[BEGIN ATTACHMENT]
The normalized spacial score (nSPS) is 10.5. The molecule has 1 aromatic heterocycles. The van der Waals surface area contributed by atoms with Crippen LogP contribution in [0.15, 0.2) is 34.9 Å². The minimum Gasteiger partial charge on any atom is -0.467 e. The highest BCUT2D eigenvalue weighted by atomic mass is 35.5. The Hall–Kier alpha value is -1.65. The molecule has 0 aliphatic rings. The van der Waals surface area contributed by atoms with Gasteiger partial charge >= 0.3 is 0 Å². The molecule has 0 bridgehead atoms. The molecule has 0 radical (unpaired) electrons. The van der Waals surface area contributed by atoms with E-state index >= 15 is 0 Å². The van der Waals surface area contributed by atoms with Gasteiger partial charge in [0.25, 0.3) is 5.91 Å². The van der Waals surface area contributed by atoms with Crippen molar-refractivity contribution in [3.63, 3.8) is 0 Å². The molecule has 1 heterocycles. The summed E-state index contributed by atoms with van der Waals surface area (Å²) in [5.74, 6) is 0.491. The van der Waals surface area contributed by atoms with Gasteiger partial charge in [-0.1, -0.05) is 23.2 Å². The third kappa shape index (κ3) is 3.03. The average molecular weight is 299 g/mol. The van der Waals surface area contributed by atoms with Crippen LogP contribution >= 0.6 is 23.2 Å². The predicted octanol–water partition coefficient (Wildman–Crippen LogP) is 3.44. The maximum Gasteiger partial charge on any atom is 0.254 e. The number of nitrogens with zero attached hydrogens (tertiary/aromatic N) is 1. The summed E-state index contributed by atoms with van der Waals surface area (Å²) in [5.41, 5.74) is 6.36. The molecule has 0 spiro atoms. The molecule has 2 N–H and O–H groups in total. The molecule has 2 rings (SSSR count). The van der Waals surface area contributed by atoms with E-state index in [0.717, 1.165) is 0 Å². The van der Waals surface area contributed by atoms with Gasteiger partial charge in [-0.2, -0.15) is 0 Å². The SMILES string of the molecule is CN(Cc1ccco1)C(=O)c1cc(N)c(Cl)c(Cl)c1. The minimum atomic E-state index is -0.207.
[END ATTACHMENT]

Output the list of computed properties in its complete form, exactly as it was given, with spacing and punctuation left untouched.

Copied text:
The normalized spacial score (nSPS) is 10.5. The molecule has 1 aromatic heterocycles. The van der Waals surface area contributed by atoms with Crippen LogP contribution in [0.15, 0.2) is 34.9 Å². The minimum Gasteiger partial charge on any atom is -0.467 e. The highest BCUT2D eigenvalue weighted by atomic mass is 35.5. The Hall–Kier alpha value is -1.65. The molecule has 0 aliphatic rings. The van der Waals surface area contributed by atoms with Gasteiger partial charge >= 0.3 is 0 Å². The molecule has 0 bridgehead atoms. The molecule has 0 radical (unpaired) electrons. The van der Waals surface area contributed by atoms with E-state index >= 15 is 0 Å². The van der Waals surface area contributed by atoms with Gasteiger partial charge in [0.25, 0.3) is 5.91 Å². The van der Waals surface area contributed by atoms with Crippen molar-refractivity contribution in [3.63, 3.8) is 0 Å². The molecule has 1 heterocycles. The summed E-state index contributed by atoms with van der Waals surface area (Å²) in [5.74, 6) is 0.491. The van der Waals surface area contributed by atoms with Gasteiger partial charge in [-0.1, -0.05) is 23.2 Å². The third kappa shape index (κ3) is 3.03. The average molecular weight is 299 g/mol. The van der Waals surface area contributed by atoms with Crippen LogP contribution >= 0.6 is 23.2 Å². The predicted octanol–water partition coefficient (Wildman–Crippen LogP) is 3.44. The maximum Gasteiger partial charge on any atom is 0.254 e. The number of nitrogens with zero attached hydrogens (tertiary/aromatic N) is 1. The summed E-state index contributed by atoms with van der Waals surface area (Å²) in [5.41, 5.74) is 6.36. The molecule has 0 spiro atoms. The molecule has 2 N–H and O–H groups in total. The molecule has 2 rings (SSSR count). The van der Waals surface area contributed by atoms with E-state index in [0.717, 1.165) is 0 Å². The van der Waals surface area contributed by atoms with Gasteiger partial charge in [-0.2, -0.15) is 0 Å². The SMILES string of the molecule is CN(Cc1ccco1)C(=O)c1cc(N)c(Cl)c(Cl)c1. The minimum atomic E-state index is -0.207.